Newark Morning Ledger Co. v. United States, 507 U.S. 546, 6 (1993)

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Cite as: 507 U. S. 546 (1993)

Opinion of the Court

the District of New Jersey to recover taxes and interest that it claimed had been assessed and collected erroneously.

The case was tried to the court. Petitioner presented financial and statistical experts who testified that, using generally accepted statistical techniques, they were able to estimate how long the average at-will subscriber of each Booth newspaper as of May 31, 1977, would continue to subscribe. The estimates ranged from 14.7 years for a daily subscriber to The Ann Arbor News to 23.4 years for a subscriber to the Sunday edition of The Bay City Times. This was so despite the fact that the total number of subscribers remained almost constant during the tax years in question. The experts based their estimates on actuarial factors such as death, relocation, changing tastes, and competition from other media. The experts also testified that the value of "paid subscribers" was appropriately calculated using the "income approach." Under this, petitioner's experts first calculated the present value of the gross-revenue stream that would be generated by these subscriptions over their estimated useful lives. From that amount they subtracted projected costs of collecting the subscription revenue. Petitioner contended that the resulting estimated net-revenue stream—calculated as $67,773,000 by one of its experts—was a reasonable estimate of the value of "paid subscribers."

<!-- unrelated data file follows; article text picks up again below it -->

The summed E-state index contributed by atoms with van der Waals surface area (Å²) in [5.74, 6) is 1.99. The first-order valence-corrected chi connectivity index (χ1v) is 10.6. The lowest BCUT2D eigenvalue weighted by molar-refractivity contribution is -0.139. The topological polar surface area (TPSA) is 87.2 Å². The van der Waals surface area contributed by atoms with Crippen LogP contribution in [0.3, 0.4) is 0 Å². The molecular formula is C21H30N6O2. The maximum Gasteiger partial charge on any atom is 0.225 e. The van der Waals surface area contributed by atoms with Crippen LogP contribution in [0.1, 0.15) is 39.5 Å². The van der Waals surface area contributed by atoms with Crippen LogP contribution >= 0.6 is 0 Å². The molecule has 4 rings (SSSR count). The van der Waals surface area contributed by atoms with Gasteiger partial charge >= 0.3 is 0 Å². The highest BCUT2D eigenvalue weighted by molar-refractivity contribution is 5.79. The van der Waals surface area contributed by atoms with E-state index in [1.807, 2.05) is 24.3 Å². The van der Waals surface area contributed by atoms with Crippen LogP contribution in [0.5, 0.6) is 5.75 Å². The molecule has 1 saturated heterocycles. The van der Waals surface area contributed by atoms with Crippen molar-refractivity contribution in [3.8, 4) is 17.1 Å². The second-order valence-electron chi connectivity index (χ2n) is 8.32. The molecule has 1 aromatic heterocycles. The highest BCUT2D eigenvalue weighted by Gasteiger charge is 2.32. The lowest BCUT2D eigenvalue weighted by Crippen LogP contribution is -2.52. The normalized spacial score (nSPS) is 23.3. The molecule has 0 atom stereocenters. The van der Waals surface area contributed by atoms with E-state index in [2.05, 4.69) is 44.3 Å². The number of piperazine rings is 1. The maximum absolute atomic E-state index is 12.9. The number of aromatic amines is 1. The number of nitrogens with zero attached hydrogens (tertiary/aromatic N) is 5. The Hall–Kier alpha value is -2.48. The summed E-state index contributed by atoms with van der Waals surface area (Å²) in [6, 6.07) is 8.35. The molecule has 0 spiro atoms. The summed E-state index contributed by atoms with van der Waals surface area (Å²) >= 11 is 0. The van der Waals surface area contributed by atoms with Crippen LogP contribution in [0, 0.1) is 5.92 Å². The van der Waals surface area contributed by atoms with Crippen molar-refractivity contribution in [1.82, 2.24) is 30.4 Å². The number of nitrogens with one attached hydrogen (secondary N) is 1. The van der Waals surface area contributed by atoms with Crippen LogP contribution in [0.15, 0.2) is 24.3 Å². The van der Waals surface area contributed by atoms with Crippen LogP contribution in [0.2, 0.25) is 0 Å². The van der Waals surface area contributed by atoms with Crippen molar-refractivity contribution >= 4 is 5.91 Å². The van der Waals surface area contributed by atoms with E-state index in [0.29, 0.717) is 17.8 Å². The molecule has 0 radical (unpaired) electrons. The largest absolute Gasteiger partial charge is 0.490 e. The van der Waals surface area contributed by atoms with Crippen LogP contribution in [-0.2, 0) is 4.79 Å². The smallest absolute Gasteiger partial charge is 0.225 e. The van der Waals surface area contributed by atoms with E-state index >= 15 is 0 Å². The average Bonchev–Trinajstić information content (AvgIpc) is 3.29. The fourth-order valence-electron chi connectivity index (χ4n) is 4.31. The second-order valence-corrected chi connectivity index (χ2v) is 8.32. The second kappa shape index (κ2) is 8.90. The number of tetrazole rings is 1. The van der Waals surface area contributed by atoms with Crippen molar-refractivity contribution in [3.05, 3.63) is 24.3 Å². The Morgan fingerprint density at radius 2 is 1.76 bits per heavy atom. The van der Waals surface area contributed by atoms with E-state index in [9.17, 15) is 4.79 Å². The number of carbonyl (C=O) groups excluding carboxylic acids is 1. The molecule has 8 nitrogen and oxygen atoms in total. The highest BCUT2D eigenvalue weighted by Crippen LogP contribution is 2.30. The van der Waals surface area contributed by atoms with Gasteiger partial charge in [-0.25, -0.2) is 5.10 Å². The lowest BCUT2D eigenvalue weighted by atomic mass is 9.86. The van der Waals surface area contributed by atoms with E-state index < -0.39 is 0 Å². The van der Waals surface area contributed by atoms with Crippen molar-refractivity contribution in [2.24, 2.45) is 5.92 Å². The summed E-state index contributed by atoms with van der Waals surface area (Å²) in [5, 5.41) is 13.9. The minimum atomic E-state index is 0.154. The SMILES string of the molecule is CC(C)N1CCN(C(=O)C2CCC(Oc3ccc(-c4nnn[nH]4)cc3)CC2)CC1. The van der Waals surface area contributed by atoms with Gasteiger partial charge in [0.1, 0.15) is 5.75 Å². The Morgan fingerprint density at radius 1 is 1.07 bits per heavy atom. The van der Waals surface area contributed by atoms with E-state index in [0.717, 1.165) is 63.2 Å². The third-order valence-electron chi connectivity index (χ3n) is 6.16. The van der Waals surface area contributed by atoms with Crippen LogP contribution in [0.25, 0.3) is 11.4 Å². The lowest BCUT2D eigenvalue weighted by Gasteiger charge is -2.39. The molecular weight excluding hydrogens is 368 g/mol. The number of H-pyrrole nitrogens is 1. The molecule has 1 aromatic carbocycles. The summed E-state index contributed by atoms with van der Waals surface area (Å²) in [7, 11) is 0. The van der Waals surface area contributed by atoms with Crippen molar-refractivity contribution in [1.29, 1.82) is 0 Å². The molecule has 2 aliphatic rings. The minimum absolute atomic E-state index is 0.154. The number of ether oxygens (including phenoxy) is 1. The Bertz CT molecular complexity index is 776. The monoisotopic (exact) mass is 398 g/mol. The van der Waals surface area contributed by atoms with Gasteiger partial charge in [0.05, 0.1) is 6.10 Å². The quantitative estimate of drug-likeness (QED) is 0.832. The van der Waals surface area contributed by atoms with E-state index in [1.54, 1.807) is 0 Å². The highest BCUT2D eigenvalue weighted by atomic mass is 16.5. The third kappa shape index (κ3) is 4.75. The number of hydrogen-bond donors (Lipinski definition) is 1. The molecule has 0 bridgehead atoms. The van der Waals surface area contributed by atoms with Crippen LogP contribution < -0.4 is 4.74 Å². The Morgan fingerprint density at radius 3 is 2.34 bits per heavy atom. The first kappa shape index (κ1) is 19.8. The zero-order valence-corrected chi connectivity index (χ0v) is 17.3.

The Government did not contest petitioner's expert evidence at all. In fact, it stipulated to the estimates of the useful life of "paid subscribers" for each newspaper. Also, on valuation, the Government presented little or no evidence challenging petitioner's calculations. Instead, it argued that the only value attributable to the asset in question was the cost of generating 460,000 new subscribers through a subscription drive. Under this "cost approach," the Government estimated the value of the asset to be approximately $3 million.

The Government's principal argument throughout the litigation has been that "paid subscribers" represents an asset


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